α
α
π
π
α
π The covariance matrix (P) is initialized under various conditions discussed above as follows:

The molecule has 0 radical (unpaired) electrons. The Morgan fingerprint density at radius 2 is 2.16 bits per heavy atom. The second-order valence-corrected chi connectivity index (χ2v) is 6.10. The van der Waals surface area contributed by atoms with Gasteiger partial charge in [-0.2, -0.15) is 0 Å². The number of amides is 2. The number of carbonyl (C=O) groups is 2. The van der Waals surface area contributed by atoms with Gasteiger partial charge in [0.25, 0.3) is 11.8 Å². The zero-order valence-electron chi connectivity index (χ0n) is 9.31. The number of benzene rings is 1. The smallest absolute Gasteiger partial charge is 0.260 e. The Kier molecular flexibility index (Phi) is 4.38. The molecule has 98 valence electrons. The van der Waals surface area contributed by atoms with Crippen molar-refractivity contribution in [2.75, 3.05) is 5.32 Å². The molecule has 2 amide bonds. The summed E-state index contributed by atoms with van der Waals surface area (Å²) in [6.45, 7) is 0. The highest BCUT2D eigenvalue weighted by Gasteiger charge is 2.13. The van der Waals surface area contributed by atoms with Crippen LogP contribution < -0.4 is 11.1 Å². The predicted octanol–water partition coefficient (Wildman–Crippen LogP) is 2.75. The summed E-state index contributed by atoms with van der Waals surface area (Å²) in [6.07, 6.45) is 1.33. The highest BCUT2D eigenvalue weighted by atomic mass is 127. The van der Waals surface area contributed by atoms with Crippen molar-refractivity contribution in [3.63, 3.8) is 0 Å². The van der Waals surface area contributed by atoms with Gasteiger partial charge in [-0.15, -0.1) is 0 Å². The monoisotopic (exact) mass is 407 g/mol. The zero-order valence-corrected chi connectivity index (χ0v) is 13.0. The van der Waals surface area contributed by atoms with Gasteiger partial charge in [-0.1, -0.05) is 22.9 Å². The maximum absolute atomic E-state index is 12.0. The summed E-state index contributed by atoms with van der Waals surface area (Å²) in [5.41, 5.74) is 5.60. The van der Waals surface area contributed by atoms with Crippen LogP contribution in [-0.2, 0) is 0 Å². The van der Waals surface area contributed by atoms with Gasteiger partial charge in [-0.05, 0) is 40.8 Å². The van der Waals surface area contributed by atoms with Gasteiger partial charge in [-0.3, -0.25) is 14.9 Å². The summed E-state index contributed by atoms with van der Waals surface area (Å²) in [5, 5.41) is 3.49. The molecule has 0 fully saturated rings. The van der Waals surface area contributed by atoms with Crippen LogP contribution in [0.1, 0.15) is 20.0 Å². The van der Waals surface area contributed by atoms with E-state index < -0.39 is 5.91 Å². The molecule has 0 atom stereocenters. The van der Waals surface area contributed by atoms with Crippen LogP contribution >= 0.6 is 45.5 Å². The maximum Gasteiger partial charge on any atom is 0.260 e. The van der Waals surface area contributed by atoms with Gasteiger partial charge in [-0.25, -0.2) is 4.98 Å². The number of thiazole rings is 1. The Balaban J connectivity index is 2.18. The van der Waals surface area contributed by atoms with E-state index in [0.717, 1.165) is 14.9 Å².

P